However, by the twentieth century the Church leadership had repudiated anti-Semitism. For example, in 1938 Pope Pius XI stated to group of pilgrims:
Mark well that in the Catholic Mass, Abraham is our Patriarch and forefather. Anti-Semitism is incompatible with the lofty thought which that fact expresses. It is a movement with which we Christians can have nothing to do. No, no, I say to you it is impossible for a Christian to take part in anti-Semitism. It is inadmissible, through Christ and in Christ we are the spiritual progeny of Abraham. Spiritually, we are all Semites.(8)
Furthermore, during the Holocaust, the future Popes John XXIII and John Paul II were both actively involved in efforts to save Jews, John XXIII in his capacity as papal legate in Istanbul and John Paul II as a member of the Polish underground. The efforts of these two individuals were well known; had there been much anti-Semitism among the leadership of the Church, they would never have been elected Pope. Finally, the Second Vatican Council in 1965 issued the Declaration on the Relationship of the Church to Non-Christian Religious (Nostra Aetate), which stated with reference to the Jewish people:
Even though the Jewish authorities and those who followed their lead pressed for the death of Christ . . . neither all Jews indiscriminately at that time, nor Jews today, can be charged with the crimes committed during his passion. It is true that the Church is the new people of God, yet the Jews should not be spoken of as rejected or accursed as if this followed from Holy Scripture.(9)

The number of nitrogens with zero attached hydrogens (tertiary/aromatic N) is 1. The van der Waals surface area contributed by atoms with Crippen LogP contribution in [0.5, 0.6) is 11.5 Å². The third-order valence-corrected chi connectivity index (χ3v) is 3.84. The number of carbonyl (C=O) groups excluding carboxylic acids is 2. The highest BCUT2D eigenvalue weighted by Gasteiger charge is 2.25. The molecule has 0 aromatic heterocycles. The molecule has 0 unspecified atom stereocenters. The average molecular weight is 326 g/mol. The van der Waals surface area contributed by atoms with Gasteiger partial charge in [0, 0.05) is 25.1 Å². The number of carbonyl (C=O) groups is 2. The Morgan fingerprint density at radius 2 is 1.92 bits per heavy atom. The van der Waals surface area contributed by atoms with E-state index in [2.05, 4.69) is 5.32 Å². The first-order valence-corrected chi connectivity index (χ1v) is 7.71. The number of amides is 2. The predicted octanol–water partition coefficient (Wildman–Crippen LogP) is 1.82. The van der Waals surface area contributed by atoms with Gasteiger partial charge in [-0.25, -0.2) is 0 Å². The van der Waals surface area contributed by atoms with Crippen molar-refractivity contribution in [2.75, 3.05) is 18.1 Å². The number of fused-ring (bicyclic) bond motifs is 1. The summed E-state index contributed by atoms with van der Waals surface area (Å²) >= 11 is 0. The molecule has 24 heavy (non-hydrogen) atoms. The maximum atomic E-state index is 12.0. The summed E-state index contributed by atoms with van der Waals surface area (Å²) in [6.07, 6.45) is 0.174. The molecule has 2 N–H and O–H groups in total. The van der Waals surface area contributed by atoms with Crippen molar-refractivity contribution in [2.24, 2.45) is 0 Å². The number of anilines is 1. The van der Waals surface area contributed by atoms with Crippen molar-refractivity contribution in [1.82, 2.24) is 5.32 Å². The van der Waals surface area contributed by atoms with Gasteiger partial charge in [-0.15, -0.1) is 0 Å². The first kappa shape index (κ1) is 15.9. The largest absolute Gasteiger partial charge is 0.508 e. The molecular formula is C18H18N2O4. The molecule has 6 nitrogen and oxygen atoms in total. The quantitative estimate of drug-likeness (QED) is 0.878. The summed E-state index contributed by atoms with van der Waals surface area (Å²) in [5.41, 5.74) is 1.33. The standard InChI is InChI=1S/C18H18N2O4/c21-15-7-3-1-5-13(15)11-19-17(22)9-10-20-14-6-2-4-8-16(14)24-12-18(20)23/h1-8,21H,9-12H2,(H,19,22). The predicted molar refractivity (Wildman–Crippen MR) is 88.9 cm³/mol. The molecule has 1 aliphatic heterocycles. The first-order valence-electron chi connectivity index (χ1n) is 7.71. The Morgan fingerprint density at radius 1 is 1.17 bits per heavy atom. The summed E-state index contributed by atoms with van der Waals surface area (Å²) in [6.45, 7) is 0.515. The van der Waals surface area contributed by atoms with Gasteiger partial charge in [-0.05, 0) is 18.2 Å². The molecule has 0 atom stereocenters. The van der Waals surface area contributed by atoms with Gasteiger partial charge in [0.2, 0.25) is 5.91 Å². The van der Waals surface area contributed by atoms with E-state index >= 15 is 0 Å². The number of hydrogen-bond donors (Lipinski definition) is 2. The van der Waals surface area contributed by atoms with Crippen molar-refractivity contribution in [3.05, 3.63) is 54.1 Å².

In response to this evidence that the Church has rejected anti-Semitism, one might raise the question: “What about the role of Pope Pius XII during the Holocaust?” A number of writers on the Holocaust have charged that Pope Plus XII was at best indifferent to, and at worst supportive of, the Holocaust. This charge received its most well-known expression in the play The Deputy, by German dramatist Rolf Hochhuth.(10)
In response to this question, a number of Catholic writers and scholars could be quoted, but perhaps it is most appropriate to cite the views of prominent Israelis:
* Chaim Weizmanz, writing during the war: “The Holy See is lending its powerful help wherever it can, to mitigate the fate of my persecuted coreligionists.”(11)
* Moshe Sharett, Israel’s first foreign minister and second prime minister, upon meeting Pope Pius XII during the war: “I told [the Pope] that my first duty was to thank him, and through him, the Catholic Church, on behalf of the Jewish public, for all they had done in various countries to save Jews, to save children, and Jews in general. We are deeply grateful to the Catholic Church.”(12)
* Pinchas E. Lapide, Israeli consul in Italy for a number of years: “The Catholic Church saved more Jewish lives during the war than all the other churches, religious institutions, and rescue organizations put together. Its record stands in startling contrast to the achievements of the International Red Cross and the Western Democracies. . . . The Holy See, the Nuncios and the entire Catholic Church saved some 400,000 Jews from certain death.”(13)
These statements by prominent Israelis effectively refute Hochhuth’s charge of papal indifference to the Holocaust; clearly, Pius XII did a great deal to help victims of the Nazis’ “Final Solution.” But there remains another charge: Why did Pius XII not publicly condemn the Nazis for their genocidal policies? Specifically, given that in recent decades many Catholics have called on the Church leadership to assume a “prophetic” posture of vigorously and publicly denouncing social and political evils, the question arises: “Why did Pope Pius XII not publicly denounce the Nazi regime for policies that can only be called radically evil?”